What does the recent announcement of the Activision/Bungie partnership have to do with the fallout surrounding the Infinity Ward meltdown? Absolutely nothing, says Bungie.

Activision has been in the news quite a bit lately, and for the most part it hasn’t been good press, what with its Publishing CEO stepping down and the whole mess around Infinity Ward.

To that end, the megaton announcement that Activision had scored one hell of a winner by partnering with Halo creator Bungie must have come as quite a relief to the company’s suits: Finally, some overwhelmingly positive press. But was this announcement timed to deflect the Infinity Ward shakeup? Did Activision hurry to sign a new blockbuster studio after seeing its old one crumble?

Nope, Bungie’s design director Joseph Staten told Gamasutra’s Leigh Alexander. Even if it had been Infinity Ward’s desire to be more like Bungie – a studio associated with a publisher but that maintains its independence – that had sparked the controversy, Bungie itself is keeping its hands free of the whole shebang.

“Our situation is so fundamentally different that we’re not concerned at all,” Staten told Alexander. “It’s been really great getting to know the Activision executive team. It’s not every day that I have a chance to sit down with the president of the world’s biggest entertainment publisher and have him spend a couple of hours talking about the story and characters we created.”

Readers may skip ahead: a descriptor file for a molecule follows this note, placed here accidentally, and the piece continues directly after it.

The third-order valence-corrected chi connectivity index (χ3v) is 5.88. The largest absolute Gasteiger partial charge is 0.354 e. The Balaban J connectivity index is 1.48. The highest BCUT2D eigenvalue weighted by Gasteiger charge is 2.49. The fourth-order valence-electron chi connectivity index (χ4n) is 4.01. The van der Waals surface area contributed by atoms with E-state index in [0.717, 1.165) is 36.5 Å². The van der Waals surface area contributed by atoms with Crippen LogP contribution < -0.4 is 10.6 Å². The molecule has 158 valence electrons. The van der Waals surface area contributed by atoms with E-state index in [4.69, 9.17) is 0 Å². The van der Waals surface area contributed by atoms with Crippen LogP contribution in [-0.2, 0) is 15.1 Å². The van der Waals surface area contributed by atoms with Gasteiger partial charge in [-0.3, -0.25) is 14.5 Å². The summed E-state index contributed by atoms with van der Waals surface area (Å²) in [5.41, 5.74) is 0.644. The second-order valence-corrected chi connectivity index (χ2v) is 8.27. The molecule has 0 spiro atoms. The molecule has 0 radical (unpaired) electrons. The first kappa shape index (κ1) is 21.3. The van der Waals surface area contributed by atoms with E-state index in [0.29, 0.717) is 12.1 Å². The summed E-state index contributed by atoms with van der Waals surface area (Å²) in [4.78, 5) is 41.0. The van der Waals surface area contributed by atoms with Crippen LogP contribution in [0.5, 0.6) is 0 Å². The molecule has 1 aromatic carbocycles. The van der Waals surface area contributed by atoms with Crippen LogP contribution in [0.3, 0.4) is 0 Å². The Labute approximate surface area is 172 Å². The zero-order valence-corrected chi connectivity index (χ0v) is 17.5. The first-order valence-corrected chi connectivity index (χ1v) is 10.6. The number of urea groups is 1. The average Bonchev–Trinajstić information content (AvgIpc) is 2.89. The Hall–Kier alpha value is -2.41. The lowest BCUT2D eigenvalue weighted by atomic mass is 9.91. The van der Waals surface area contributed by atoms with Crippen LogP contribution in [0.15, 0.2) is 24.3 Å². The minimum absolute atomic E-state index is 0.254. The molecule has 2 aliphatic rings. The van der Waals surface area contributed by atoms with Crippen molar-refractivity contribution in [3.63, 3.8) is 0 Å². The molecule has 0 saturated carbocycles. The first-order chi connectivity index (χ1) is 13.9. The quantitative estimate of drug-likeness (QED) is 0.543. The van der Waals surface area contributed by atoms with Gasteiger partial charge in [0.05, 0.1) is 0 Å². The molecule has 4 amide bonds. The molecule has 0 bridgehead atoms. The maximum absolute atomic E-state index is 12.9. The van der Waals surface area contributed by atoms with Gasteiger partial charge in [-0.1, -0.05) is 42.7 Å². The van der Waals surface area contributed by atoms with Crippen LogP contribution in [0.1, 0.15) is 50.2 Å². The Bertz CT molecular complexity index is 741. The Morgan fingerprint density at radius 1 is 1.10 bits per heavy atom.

The original plan for this new game had actually been in the works since 2007, said Staten – right after Bungie had broken away from Microsoft. The Activision deal had been in the pipeline for nine months, and had revolved around three key “touchstones” for Bungie: “Bungie is going to own what we create. We’re not going to back down from that; we’re going to be an independent company, and we want to reach as broad an audience as possible.”

The timing of the announcement had nothing to do with Infinity Ward, and everything to do with the finalizing of the agreements – and the impending Halo: Reach beta. “We just this week signed the long-form contract,” said Staten. “And we know in this industry that a secret doesn’t remain a secret for very long. We knew we wouldn’t make it to E3 without something leaking … and we didn’t want to announce during [the Halo: Reach] beta” or the game’s marketing run-up.

Speaking with, Bungie’s community manager Brian Jarrard concurred:

I think my personal only concern was just having to make this announcement in a world where the landscape and climate isn’t super ideal right now and what people’s initial reactions might be in terms of Bungie fans and what their view would be. But in terms of our actual working relationship and the future, no, we’re confident that we have a great deal and all of things that we wanted to get out of this partnership are in place for us so we can focus on making a great game and knowing that as many people as possible will be able to experience our universe on the device of their choosing.

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